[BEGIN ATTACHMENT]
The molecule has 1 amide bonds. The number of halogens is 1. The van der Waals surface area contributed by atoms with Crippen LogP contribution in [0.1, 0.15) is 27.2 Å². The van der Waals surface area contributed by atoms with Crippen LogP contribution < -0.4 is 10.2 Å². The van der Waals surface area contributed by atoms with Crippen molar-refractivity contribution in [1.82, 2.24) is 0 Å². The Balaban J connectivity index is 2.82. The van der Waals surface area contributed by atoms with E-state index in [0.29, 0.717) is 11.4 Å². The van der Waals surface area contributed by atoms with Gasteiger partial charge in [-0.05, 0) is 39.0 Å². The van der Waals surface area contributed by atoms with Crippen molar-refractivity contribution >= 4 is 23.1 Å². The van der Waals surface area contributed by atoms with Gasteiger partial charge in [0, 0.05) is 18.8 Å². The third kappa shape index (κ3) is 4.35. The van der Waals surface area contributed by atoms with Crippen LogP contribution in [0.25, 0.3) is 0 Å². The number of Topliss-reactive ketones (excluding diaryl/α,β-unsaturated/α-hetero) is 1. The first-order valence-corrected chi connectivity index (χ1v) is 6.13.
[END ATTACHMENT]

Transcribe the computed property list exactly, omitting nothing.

The molecule has 1 amide bonds. The number of halogens is 1. The van der Waals surface area contributed by atoms with Crippen LogP contribution in [0.1, 0.15) is 27.2 Å². The van der Waals surface area contributed by atoms with Crippen LogP contribution < -0.4 is 10.2 Å². The van der Waals surface area contributed by atoms with Crippen molar-refractivity contribution in [1.82, 2.24) is 0 Å². The Balaban J connectivity index is 2.82. The van der Waals surface area contributed by atoms with E-state index in [0.29, 0.717) is 11.4 Å². The van der Waals surface area contributed by atoms with Gasteiger partial charge in [-0.05, 0) is 39.0 Å². The van der Waals surface area contributed by atoms with Crippen molar-refractivity contribution >= 4 is 23.1 Å². The van der Waals surface area contributed by atoms with Gasteiger partial charge in [0, 0.05) is 18.8 Å². The third kappa shape index (κ3) is 4.35. The van der Waals surface area contributed by atoms with Crippen LogP contribution in [0.25, 0.3) is 0 Å². The number of Topliss-reactive ketones (excluding diaryl/α,β-unsaturated/α-hetero) is 1. The first-order valence-corrected chi connectivity index (χ1v) is 6.13.